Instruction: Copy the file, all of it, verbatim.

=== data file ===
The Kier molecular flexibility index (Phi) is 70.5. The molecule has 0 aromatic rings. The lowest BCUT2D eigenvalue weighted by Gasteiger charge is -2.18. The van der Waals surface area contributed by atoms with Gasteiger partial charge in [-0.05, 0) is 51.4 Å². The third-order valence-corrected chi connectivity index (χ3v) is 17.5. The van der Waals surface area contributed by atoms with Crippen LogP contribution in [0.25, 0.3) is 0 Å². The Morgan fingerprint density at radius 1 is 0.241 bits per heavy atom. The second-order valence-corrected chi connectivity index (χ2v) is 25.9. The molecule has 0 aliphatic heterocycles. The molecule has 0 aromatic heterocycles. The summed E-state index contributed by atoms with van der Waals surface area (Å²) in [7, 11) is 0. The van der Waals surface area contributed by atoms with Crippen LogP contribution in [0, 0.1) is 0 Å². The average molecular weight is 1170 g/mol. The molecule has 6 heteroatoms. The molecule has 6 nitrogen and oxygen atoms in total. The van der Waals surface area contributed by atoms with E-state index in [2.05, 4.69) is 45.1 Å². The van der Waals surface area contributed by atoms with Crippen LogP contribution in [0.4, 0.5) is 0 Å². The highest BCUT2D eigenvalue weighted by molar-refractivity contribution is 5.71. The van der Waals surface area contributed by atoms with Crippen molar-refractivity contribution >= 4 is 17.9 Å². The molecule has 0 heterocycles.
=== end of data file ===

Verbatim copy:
The Kier molecular flexibility index (Phi) is 70.5. The molecule has 0 aromatic rings. The lowest BCUT2D eigenvalue weighted by Gasteiger charge is -2.18. The van der Waals surface area contributed by atoms with Gasteiger partial charge in [-0.05, 0) is 51.4 Å². The third-order valence-corrected chi connectivity index (χ3v) is 17.5. The van der Waals surface area contributed by atoms with Crippen LogP contribution in [0.25, 0.3) is 0 Å². The Morgan fingerprint density at radius 1 is 0.241 bits per heavy atom. The second-order valence-corrected chi connectivity index (χ2v) is 25.9. The molecule has 0 aliphatic heterocycles. The molecule has 0 aromatic heterocycles. The summed E-state index contributed by atoms with van der Waals surface area (Å²) in [7, 11) is 0. The van der Waals surface area contributed by atoms with Crippen LogP contribution in [0, 0.1) is 0 Å². The average molecular weight is 1170 g/mol. The molecule has 6 heteroatoms. The molecule has 6 nitrogen and oxygen atoms in total. The van der Waals surface area contributed by atoms with E-state index in [2.05, 4.69) is 45.1 Å². The van der Waals surface area contributed by atoms with Crippen LogP contribution in [0.4, 0.5) is 0 Å². The highest BCUT2D eigenvalue weighted by molar-refractivity contribution is 5.71. The van der Waals surface area contributed by atoms with Crippen molar-refractivity contribution >= 4 is 17.9 Å². The molecule has 0 heterocycles.